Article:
My husband has this annoying habit of speaking to me the minute he opens his eyes in the morning. I need a couple of cups of coffee, and a little time to myself, before I’m ready for a conversation. Invariably, he will start talking about a subject that I’m not thinking about, and my first question will be something along the lines of “so what subject are we on?”
“Feed Your Spirit: a collection of devotionals on prayer” is a bit like my husband. It doesn’t have an introduction that tells me what to expect. Because it has an author’s name on it, I assumed that it was written by one person. The first story talks about growing up Catholic, and the next is about being a minister’s sister. The next one is from a Fundamentalist point of view, and some of the stories could apply to anyone from any type of church.
So while I found the individual stories to be entertaining and uplifting, it took me a while to figure out just what kind of book this is. There are a lot of books on religion, and each one has a different purpose. Without an introduction, I didn’t know what to expect.
It’s not like one of Joel Olsteen’s books where you can read chapter after chapter if you want, and one story glides into the next, letting the reader continue as long as they want. It’s not like “The Upper Room”, where each devotion is written by a different person, but they all have a uniform length and format: Bible verse, story, prayer, and a short about the author bio. It’s not like a book by theologian that takes one subject and gets deeper into the subject as it goes, like a study or text book, completely discussing the subject from beginning to end.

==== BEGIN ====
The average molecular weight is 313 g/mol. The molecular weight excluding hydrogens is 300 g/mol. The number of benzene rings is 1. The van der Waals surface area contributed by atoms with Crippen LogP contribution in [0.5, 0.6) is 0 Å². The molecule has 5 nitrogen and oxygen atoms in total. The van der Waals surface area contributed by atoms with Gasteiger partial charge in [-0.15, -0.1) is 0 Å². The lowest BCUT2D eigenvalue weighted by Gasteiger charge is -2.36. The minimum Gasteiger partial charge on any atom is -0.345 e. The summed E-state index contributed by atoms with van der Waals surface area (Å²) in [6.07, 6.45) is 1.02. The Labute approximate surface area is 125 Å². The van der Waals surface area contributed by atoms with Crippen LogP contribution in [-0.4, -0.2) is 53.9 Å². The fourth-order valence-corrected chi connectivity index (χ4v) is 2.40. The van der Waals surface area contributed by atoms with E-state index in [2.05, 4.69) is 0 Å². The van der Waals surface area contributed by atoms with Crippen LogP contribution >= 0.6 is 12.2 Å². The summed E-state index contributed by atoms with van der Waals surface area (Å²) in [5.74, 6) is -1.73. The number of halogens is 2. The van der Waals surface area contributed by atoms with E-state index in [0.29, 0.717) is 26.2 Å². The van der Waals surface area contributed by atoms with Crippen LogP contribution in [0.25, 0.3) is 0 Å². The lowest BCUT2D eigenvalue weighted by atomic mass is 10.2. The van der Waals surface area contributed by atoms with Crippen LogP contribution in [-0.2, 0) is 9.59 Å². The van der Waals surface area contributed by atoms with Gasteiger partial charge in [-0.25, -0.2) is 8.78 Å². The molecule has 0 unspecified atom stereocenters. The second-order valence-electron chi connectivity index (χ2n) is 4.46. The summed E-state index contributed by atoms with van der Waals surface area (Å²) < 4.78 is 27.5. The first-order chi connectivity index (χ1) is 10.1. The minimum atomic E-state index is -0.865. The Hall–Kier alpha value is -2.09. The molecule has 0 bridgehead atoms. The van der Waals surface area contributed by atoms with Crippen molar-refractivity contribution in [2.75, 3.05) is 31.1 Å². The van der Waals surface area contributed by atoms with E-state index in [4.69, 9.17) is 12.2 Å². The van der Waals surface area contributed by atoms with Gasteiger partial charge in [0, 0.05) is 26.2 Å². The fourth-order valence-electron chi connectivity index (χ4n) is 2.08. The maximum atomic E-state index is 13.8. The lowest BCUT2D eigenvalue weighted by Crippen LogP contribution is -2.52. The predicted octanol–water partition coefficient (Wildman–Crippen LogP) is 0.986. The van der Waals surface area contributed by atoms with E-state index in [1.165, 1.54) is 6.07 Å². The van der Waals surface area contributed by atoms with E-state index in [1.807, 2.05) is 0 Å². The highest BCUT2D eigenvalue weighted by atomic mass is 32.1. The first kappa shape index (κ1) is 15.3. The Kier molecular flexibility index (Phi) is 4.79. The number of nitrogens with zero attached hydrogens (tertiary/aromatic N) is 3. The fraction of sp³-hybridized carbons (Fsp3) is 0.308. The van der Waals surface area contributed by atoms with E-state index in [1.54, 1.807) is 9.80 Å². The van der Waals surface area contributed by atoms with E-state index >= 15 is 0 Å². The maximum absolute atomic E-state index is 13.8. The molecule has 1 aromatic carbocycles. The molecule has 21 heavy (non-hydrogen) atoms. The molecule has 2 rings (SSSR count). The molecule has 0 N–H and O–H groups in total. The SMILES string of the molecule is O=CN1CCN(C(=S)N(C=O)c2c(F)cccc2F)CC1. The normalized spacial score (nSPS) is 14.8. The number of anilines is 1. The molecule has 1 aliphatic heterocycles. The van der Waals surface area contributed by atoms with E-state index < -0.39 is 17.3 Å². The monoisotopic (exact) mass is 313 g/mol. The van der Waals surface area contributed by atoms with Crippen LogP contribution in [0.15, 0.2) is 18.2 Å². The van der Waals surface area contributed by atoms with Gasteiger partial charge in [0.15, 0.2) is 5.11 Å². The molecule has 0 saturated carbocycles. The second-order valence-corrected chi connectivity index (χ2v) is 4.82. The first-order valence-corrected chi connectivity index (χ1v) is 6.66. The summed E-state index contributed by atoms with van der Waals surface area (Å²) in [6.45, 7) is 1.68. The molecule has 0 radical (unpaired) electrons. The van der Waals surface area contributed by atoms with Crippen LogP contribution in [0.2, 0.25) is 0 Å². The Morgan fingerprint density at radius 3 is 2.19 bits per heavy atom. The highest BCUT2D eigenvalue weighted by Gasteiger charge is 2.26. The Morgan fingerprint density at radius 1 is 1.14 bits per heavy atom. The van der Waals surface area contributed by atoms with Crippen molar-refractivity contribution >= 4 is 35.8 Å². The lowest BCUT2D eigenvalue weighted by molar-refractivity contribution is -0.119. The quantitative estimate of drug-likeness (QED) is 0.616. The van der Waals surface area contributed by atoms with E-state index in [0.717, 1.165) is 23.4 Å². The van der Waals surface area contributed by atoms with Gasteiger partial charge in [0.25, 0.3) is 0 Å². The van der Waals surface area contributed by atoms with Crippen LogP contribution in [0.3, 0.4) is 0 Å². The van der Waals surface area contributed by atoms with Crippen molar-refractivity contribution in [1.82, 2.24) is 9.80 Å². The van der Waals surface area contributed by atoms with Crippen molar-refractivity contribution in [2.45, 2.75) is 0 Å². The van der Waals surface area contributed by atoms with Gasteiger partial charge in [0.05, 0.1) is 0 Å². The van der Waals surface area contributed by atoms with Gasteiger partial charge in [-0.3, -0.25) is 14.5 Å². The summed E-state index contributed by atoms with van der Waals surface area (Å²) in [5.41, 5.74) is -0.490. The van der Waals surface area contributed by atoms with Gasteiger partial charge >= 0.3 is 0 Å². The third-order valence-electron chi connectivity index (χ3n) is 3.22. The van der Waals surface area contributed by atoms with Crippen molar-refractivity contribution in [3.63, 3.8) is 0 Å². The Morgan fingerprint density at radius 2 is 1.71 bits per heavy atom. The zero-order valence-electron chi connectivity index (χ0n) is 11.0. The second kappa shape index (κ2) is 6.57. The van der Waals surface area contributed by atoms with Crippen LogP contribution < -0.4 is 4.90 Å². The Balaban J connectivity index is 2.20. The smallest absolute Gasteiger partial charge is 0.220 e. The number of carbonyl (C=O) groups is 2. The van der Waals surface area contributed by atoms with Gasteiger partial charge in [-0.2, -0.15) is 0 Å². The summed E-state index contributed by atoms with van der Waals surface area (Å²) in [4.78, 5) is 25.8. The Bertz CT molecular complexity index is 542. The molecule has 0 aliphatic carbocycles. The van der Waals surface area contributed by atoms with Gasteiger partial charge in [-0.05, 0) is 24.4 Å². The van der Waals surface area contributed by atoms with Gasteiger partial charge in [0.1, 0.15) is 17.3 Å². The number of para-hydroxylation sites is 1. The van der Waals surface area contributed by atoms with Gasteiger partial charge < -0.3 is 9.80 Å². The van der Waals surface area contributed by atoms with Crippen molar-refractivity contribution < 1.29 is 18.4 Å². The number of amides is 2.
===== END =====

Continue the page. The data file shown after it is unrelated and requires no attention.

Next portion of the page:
This book is more like “Guideposts Magazine”. The stories are by different people, from different churches. The lengths differ, the styles differ. Some of them have Bible verses, some of them have famous quotes, and some of them don’t have either. Some of them discuss Biblical meanings and interpretations, and some of them just apply the subject of prayer to one person’s personal experience.
It’s the kind of book you keep in the bathroom or on a nightstand. Read it for fifteen minutes, and set it aside for the next occasion. As such, it’s the type of book that works better as a paperback than a Kindle. An introduction would have let me know that right away, instead of my figuring it out six stories later.
When putting a nonfiction book together, the author should answer “what subject are we on?” just like my husband does in the morning. If there is more than one type of book on this subject, then the author has to let the reader know what to expect. What is this? What am I supposed to do with it? Where did these stories come from? Why did you write this? Why should I trust your opinion?
The book could also be better if it was formatted the same way a daily devotional is. It needs page breaks, standardized headings, and a uniform feel of style. Publishers will often use a standard size, and layout for books by different authors that fall into the same category. Layout and formatting is another way to introduce the book’s purpose to the reader. If it looks the same as another daily devotional, then the reader will be able to tell by the layout and formatting that it is a daily devotional and not a collection of short stories.